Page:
This article from InfoWorld discusses a set of API’s that Microsoft will announce at their Professional Developer’s Conference which starts Spet. 13th in Los Angeles. Mapping components, including an API for Virtual Earth and the new MapPoint Web Service 4.0.
This article takes a look at what happening with the development of “spatial information management”, and suggests what might be next on the horizon
The Natural Hazards Center at the University of Colorado, which conducts hazards and disaster research, is calling for proposals for Quick Response grants to study the impacts of Hurrican Katrina. The small grants, which average between $1500 and $3000, are to cover food, travel, and lodging expense to allow researchers to conduct short-term field studies immediately following a disaster. The website also has information about NSF funding to collect data about the impacts of Hurrican Katrina
Natural Hazards Center
The Association of American Geographers is organizing an online clearinghouse and establishing a fund to help geography departments and others impacted by Katrina. If you would like more information or would like to contribute, here is the link:
If you are an experienced GIS user, GISCorps, a volunteer organization under the auspices of URISA, coordinates short term volunteer GIS services for many things, including humanitarian relief, and need EXPERIENCED GIS volunteers for Hurrican Katrina relief efforts. If you think you might be able to help, information and forms are available at the GISCorps website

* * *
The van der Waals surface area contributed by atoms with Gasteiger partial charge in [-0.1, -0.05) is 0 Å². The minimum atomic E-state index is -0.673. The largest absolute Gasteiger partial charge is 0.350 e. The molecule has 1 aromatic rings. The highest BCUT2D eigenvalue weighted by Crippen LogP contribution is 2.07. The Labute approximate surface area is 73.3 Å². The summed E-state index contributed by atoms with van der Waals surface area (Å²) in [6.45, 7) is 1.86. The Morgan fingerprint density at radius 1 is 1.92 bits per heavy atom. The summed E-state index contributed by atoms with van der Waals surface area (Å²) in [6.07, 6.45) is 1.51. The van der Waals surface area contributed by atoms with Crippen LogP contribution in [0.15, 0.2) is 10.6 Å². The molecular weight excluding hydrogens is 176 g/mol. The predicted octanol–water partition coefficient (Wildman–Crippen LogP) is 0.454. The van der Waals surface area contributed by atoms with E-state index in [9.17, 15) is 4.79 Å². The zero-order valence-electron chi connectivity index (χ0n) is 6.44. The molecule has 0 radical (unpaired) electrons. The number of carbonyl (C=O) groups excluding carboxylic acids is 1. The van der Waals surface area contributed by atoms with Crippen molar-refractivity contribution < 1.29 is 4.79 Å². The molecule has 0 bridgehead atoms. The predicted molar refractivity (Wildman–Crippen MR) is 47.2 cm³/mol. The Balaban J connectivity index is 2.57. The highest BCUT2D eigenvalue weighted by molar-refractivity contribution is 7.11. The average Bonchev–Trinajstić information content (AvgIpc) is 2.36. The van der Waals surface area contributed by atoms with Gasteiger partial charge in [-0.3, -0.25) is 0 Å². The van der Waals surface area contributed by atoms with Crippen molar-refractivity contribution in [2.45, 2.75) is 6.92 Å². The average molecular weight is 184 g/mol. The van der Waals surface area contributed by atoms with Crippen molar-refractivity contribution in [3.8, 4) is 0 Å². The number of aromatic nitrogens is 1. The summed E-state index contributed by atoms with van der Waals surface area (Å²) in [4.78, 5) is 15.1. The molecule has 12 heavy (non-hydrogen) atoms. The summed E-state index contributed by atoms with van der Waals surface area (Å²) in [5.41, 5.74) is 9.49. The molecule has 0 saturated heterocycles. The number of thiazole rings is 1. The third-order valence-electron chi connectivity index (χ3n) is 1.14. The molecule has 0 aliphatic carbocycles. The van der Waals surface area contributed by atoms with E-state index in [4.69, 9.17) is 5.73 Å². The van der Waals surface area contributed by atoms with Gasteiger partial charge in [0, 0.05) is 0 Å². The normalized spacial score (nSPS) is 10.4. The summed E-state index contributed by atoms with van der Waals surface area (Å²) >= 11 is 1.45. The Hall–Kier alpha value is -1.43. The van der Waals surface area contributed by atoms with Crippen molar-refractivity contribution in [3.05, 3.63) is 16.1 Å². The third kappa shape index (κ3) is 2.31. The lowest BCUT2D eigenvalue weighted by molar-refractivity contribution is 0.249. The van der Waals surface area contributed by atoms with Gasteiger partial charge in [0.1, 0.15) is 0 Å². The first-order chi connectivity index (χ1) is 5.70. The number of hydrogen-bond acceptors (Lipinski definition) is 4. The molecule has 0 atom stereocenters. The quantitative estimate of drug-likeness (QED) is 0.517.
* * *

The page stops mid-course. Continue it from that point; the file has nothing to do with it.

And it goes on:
There are numerous blogs, websites, and other Internet resources on Hurrican Katrina, so I can only mention a couple. The devastation is unbelievable, and our thoughts are certainly with all the people who are trying to cope with the aftermath, but it underscores how important an understanding of geography and our environment is, as has been pointed out many times in the case of New Orleans. Here are a couple of links to some of the many resources out there, including uses of Google Earth to provide locational information on levee breaches.
ESRI is providing GIS assistance for organizations, with information available at http://www.esri.com/hurricanehelp
Here are a couple of links to uses of Google Earth to map aspects of the disaster
(via The Map Room) http://www.kathryncramer.com/kathryn_cramer/2005/08/new_orleans_lev.html
These are still images of Google Earth output:
And finally, if you’d like to help the Red Cross National Disaster Relief Fund:
I have always loved the Smithsonian and think it really is an amazing place, so I’m sad that things might be as bad as this article suggests. I think it reflects badly on us, aside from any other issues, when we can’t support our own national museums, which are also some of the most-visited attractions by tourists from other countries.
Here is an article about the NYPD’s new Real Time Crime Center, a technology nerve center that “gives detectives instantaneous information on homicides and shootings citywide, enabling them to identify and respond to emerging crimes.”